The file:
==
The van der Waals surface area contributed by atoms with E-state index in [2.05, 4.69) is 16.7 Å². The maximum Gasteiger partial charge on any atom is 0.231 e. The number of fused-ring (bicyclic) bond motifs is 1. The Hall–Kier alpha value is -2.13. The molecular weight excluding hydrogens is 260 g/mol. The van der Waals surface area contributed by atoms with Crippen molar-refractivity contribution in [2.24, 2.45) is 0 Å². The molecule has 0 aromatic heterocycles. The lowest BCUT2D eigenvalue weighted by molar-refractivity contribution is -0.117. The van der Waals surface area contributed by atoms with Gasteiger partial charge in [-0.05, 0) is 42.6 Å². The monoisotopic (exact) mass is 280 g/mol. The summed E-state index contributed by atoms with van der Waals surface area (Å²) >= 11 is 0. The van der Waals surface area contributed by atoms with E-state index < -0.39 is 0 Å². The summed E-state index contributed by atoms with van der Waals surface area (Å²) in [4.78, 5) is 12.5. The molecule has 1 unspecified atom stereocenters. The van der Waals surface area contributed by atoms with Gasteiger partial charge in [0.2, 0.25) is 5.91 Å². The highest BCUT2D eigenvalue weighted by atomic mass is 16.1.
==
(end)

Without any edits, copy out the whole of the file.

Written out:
The van der Waals surface area contributed by atoms with E-state index in [2.05, 4.69) is 16.7 Å². The maximum Gasteiger partial charge on any atom is 0.231 e. The number of fused-ring (bicyclic) bond motifs is 1. The Hall–Kier alpha value is -2.13. The molecular weight excluding hydrogens is 260 g/mol. The van der Waals surface area contributed by atoms with Crippen molar-refractivity contribution in [2.24, 2.45) is 0 Å². The molecule has 0 aromatic heterocycles. The lowest BCUT2D eigenvalue weighted by molar-refractivity contribution is -0.117. The van der Waals surface area contributed by atoms with Gasteiger partial charge in [-0.05, 0) is 42.6 Å². The monoisotopic (exact) mass is 280 g/mol. The summed E-state index contributed by atoms with van der Waals surface area (Å²) >= 11 is 0. The van der Waals surface area contributed by atoms with E-state index < -0.39 is 0 Å². The summed E-state index contributed by atoms with van der Waals surface area (Å²) in [4.78, 5) is 12.5. The molecule has 1 unspecified atom stereocenters. The van der Waals surface area contributed by atoms with Gasteiger partial charge in [0.2, 0.25) is 5.91 Å². The highest BCUT2D eigenvalue weighted by atomic mass is 16.1.